Can anyone meditate?

The short answer is “yes, more or less anyone can meditate.”

Sex, age, nationality, religion, previous experience, social conditioning, genetic makeup — these are all unimportant. In principle anyone can learn to meditate. You don’t have to travel to the Himalayas, give up all your money, find a guru, or spend hours every day in an ashram in order to learn meditation.

Forget any ideas that you have to be really “spiritual” (whatever that means) to practice meditation. You don’t need any “innate ability” to be able to meditate, any more than you need special powers to be able to learn to ride a bike or to use a computer. Some people take more naturally to meditation than others, but anyone can do it and benefit from doing it.

I hear people saying, “I can’t meditate. I’m too scattered and distracted.” But that makes little sense. That’s like me saying, “I can’t exercise. I’m not fit.”

Meditation can be challenging, but all it takes is a little effort, and the conviction that some things are worth persevering with. Sometimes your meditation practice will challenge you. At those times it’s best to remember that when you are growing flowers, there is some digging and weeding to be done as well. Other times it will be obviously rewarding, because the flowers have bloomed and you can see the results of the work you’ve done.

You will find that meditation benefits you even if you do as little as 10 or fifteen minutes a day (although if you do more, you’ll probably benefit more).

The most important thing is persistence — keeping at it despite the natural ups and downs you’ll experience.

The only caveats about meditation being for everyone are as follows:

  • While meditation can be beneficial for people who suffer from depression, it’s probably not a good idea for someone to learn to meditate at times they’re profoundly depressed. It’s best if they wait until their depression is in remission and they’re feeling more emotionally balanced. For experienced practitioners it can be a different story: if they have an existing practice and go through a period of depression, it might be helpful for them to keep up their practice.
  • People who have serious mental illness that involve delusions (psychosis and schizophrenia, for example) probably shouldn’t meditate, because doing so can accentuate their delusional perceptions, which they tend to understand as signs of spiritual attainment.

There are also people who have experienced serious and painful side-effects, including anxiety, depression, and depersonalization, as a result of meditation. As far as I’m aware those cases have involved people who have focused exclusively on mindfulness meditation, and whose practice hasn’t included a significant amount of heart-based meditation such as metta bhavana, and hasn’t included much in the way of devotion, sangha, or spiritual friendship — factors that provide a positive emotional focus for life.

I do recommend that anyone taking up meditation practice lovingkindness meditation as well as mindfulness of breathing, and that they try, as much as they can, to develop nourishing friendships in the context of a spiritual community — even if it’s an online one.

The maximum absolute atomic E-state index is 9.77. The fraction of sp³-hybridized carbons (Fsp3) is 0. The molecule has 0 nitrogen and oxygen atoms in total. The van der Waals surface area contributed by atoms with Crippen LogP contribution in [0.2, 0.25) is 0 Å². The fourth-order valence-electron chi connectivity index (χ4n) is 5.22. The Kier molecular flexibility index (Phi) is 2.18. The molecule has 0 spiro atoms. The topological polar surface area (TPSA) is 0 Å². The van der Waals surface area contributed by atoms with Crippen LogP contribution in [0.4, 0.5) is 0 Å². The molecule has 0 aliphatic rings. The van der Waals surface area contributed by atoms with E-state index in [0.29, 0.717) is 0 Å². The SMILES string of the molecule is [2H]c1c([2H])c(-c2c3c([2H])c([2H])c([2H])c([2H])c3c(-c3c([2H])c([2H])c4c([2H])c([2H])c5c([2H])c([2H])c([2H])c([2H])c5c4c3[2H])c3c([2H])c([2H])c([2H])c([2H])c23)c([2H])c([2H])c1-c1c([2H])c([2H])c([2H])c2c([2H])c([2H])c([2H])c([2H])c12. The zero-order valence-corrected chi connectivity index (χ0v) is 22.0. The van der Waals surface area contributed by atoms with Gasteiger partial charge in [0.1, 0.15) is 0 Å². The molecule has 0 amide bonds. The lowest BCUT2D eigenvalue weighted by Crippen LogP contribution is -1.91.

6 Comments. Leave new

  • Namaste.

    Thank you for this. It couldn’t have come at a better time for me as your post has inspired me to have a go at meditation once more. Being bipolar and adult a.d.h.d. (I refuse to capitalize any of that), it is sometimes SO hard to quiet my “monkey mind” and meditate. I give up before I get anywhere nine times out of ten.

    Yet, your article really spoke to me. Something in its simplicity and quiet, gentle urging reminded me that I must keep at this…for it is worthwhile. And, as a friend recently told me, nothing that is worthwhile is easy.

  • One of my favorite sayings is, “If a thing’s worth doing, it’s worth doing badly.” That our meditation is imperfect isn’t a reason for not doing it — it’s a reason why we need to stick at it.

  • I read your eBook on meditation techniques, it was very nice and helpful. I am a 21 year old undergraduate. I had damaged my left eye during an accident in early childhood, due to which today I cannot see clearly with the left eye. The images i can see are almost ninety percent blur. As a consequence Whenever i sit down to meditate i never being able to concentrate with the center of my forehead , i feel that everything has been shifted to the right portion of my body. When I close my eyes i see huge darkness in half of my body portion (left side) rather it is quite bright on the other half . It can be felt more on my face it is like someone has painted half of my face with white color and half with the black one. This situation embarrasses me a lot. I cannot be able to imagine objects on left.
    I need your help. Please tell me how i can overcome this problem. My other body parts are totally fit. How i could meditate. Please help.
    Looking forward for your reply.
    Have a nice day.

    • Hi, Rohit.

      Many meditation practices, like mindfulness of breathing, involve the direct perception of physical sensations from within the body, and don’t involve our visual sense at all. Generally we don’t pay attention to the light we’re seeing through our closed eyelids, except perhaps to acknowledge those sensations as we begin the practice. So I don’t see any barrier to you meditating.

      All the best,

  • please am in Ghana west Africa
    please teach me how to meditate..


Leave a Reply

Your email address will not be published. Required fields are marked *

Fill out this field
Fill out this field
Please enter a valid email address.

This site uses Akismet to reduce spam. Learn how your comment data is processed.


Wildmind is a Community-Supported Meditation Initiative. Explore the benefits of becoming a supporter.